The Value – Issue #20: Why we drive what we drive

Welcome to Canadian Black Book’s – The Value. Our goal is to provide our clients and partners with news, event updates, new initiatives and opinions from Canada’s trusted source for vehicle values and automotive insights. In this edition we cover:

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By Brian Murphy, VP Research & Analytics, Canadian Black Book

Each year at Canadian Black Book (CBB) our team drives over one hundred and fifty of the vast assortment of new vehicles that are sold in the Canadian market.  That is almost half of all the new models available for sale in this country.  We cover cars, trucks, SUVs and some light commercial vehicles.  Give us two years time and we will have driven at least one example of each new vehicle available for sale in the Great White North.  As far as we know there isn’t anyone out there in the automotive business in Canada who drives as many vehicles as our CBB team does.  Certainly, the odd time one slips by that we don’t manage to get some seat time in, but we just about have it all covered.   So why do we invest so much time behind all these different steering wheels?  Well, its all about doing our job and doing it thoroughly.

Photo by ARAS Imaging (www.arasimaging.com)

The drive time dedicated to generating first hand evaluations of the many product offerings that are out there.  We need to stay current with the all the products, their pricing, packaging and features.  Admittedly, this is one of the most enjoyable aspects of what we do.  However, there is more too it than just an addiction to the new car smell.

Our core business is focused on forecasting future residual values for leasing and publishing a guide for wholesale vehicle values as they stand today.  Often, we also work on “special projects” with a vehicle manufacturer on a still top-secret future model that may be many years away.  It is not unusual for us to see a vehicle almost a year before it would be seen at an autoshow, of course that is all we can say about that.  Our first-hand knowledge of vehicle offerings and how competitive each is within its respective segment are critical for us to be able to do our job.   It also makes us very helpful consultants on product related matters for our clients.

To elaborate further, we are making the effort to thoroughly understand if a given model, especially if the vehicle is an all new product offering or a significantly updated/facelifted one, is competitive.  If a given vehicle at the time of launch is not competitive in the market our outlook is that will negatively affect its residual value when the vehicle comes back to market in 3-4 years as an off-lease vehicle.  By competitive we mean how does it stack up with features and content compared to its opponents.  A less competitive vehicle will likely need more incentives and be less attractive when it comes to remarkeing and sales in the used market.  Of course, vehicles, unlike fine wine seldom have stronger value performance as time marches on, some collector cars aside.

Evaluating the exterior and interior design is certainly part our evaluation.  This is, of course, highly subjective.  However, I feel very confident that if our entire team dislikes a particular design or likes a particular design this will be indicative of how the mass market will likely view this car in the marketplace.   When we are studying the interior we are very conscious of the quality of the materials used, the size of the screen that is married to the infotainment system and how well the infotainment system is integrated with vehicle functions and hand held devices to name a few examples.  Not supporting AppleCar play or Android Auto is a big red flag for our team.  When that vehicles comes back to market as a used unit the market will deduct some value for that lack of hand held device support.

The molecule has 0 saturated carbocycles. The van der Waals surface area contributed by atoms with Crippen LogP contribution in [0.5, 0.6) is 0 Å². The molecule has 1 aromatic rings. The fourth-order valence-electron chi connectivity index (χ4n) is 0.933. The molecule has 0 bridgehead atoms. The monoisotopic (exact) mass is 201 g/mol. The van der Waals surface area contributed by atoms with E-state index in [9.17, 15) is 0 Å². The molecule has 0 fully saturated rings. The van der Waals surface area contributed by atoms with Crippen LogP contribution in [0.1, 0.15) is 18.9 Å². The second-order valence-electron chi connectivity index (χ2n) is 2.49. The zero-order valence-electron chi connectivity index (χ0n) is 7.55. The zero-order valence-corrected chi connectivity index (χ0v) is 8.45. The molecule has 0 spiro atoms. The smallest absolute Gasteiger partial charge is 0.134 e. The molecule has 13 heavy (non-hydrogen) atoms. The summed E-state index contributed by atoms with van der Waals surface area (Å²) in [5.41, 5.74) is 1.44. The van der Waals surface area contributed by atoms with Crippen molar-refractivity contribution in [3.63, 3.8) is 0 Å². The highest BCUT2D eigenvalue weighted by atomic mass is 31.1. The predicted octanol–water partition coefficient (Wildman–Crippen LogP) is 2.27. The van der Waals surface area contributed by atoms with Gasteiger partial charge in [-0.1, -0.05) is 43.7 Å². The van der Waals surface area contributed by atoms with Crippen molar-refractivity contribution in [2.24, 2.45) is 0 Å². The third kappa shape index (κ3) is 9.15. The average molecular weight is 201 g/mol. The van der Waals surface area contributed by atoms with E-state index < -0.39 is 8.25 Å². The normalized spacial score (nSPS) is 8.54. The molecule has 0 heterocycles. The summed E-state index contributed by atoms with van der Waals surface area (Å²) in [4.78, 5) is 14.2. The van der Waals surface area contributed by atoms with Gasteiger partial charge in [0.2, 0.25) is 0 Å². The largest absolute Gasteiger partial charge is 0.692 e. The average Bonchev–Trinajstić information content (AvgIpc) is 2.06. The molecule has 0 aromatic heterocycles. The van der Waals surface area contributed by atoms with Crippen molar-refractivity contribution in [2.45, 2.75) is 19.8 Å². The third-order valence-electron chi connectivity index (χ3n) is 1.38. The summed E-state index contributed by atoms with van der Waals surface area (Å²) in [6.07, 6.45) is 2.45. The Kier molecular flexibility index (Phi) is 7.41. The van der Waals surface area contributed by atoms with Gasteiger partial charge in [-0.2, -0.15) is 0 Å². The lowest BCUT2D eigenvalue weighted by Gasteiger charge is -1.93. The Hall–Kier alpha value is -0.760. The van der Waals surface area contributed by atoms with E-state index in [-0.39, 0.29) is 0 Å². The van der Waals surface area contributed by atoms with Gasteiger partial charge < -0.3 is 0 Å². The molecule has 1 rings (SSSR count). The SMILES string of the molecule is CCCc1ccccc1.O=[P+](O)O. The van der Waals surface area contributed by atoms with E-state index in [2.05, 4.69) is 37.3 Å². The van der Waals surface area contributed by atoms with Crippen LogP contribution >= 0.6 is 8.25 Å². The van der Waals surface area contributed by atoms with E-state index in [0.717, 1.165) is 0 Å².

Understanding totally new features are also a key reason for our unrelenting enthusiasm for understanding new products.  As you might have noticed manufacturers are rolling out new features at a rapid rate. It seems every brand has a new widget for safety, comfort, convenience and so on.  Many of these features are admittedly interesting and helpful, but how will they age?  As you might expect some features may age rapidly to the point that they are worth very little if anything in 5 years time.  It is somewhat similar to trends in consumer electronics.  If you buy the newest and latest high-tech flat screen nano-bot TV in 5 years time you can probably get a bigger TV for a fraction of the price.  TV’s actually age better than cars, don’t they?

One factor that we do note almost every time is that many new features are not at all intuitive.  For retailers this underscores the importance of setting aside enough time to complete a proper delivery of the vehicle, as we as perhaps a follow up second delivery.   We are certainly pulling out the owner’s manual many times to try to figure out what the button actually does.   How does one switch off automatic high beams?  I still don’t know.  They certainly don’t work very well on one car I drove recently.  Every time I turned a corner in the city it turned on the high beams much to the delight of pedestrians.

Driving 150 vehicles per year seems like a lot.  To be fair the actual number is a bit higher.  I didn’t count the vehicles in which we only go for a brief drive, often manufactures will provide a competitive vehicle for us to drive driving up the actual count a bit higher.

An unfortunate side affect of all our vehicle testing is that in our office all the neighbours all think we are car thieves but it just isn’t true.  Officer, please let us explain ourselves!   This is why we drive what we drive, to better understand the market and be better advisors to our valued clients.

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